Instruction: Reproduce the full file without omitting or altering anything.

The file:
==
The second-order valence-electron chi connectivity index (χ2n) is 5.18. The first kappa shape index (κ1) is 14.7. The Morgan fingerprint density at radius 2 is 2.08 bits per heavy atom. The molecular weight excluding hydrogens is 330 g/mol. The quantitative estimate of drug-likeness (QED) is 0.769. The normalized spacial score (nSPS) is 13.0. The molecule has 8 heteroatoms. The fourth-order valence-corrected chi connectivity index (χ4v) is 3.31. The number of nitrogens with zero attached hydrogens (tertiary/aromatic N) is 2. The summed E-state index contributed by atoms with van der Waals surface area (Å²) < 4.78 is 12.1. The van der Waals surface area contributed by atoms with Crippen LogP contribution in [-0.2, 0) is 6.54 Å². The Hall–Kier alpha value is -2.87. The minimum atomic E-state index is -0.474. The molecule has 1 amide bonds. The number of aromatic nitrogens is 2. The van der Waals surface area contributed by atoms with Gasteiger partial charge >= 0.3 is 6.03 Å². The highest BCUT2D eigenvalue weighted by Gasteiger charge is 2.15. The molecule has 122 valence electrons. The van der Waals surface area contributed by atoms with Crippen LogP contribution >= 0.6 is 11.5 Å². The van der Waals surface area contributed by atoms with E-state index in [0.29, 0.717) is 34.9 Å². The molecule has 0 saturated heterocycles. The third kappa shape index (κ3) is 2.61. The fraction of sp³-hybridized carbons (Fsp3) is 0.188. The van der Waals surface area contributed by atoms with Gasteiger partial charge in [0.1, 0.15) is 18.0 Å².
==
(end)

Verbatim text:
The second-order valence-electron chi connectivity index (χ2n) is 5.18. The first kappa shape index (κ1) is 14.7. The Morgan fingerprint density at radius 2 is 2.08 bits per heavy atom. The molecular weight excluding hydrogens is 330 g/mol. The quantitative estimate of drug-likeness (QED) is 0.769. The normalized spacial score (nSPS) is 13.0. The molecule has 8 heteroatoms. The fourth-order valence-corrected chi connectivity index (χ4v) is 3.31. The number of nitrogens with zero attached hydrogens (tertiary/aromatic N) is 2. The summed E-state index contributed by atoms with van der Waals surface area (Å²) < 4.78 is 12.1. The van der Waals surface area contributed by atoms with Crippen LogP contribution in [-0.2, 0) is 6.54 Å². The Hall–Kier alpha value is -2.87. The minimum atomic E-state index is -0.474. The molecule has 1 amide bonds. The number of aromatic nitrogens is 2. The van der Waals surface area contributed by atoms with Gasteiger partial charge >= 0.3 is 6.03 Å². The highest BCUT2D eigenvalue weighted by Gasteiger charge is 2.15. The molecule has 122 valence electrons. The van der Waals surface area contributed by atoms with Crippen LogP contribution >= 0.6 is 11.5 Å². The van der Waals surface area contributed by atoms with E-state index in [0.29, 0.717) is 34.9 Å². The molecule has 0 saturated heterocycles. The third kappa shape index (κ3) is 2.61. The fraction of sp³-hybridized carbons (Fsp3) is 0.188. The van der Waals surface area contributed by atoms with Gasteiger partial charge in [0.1, 0.15) is 18.0 Å².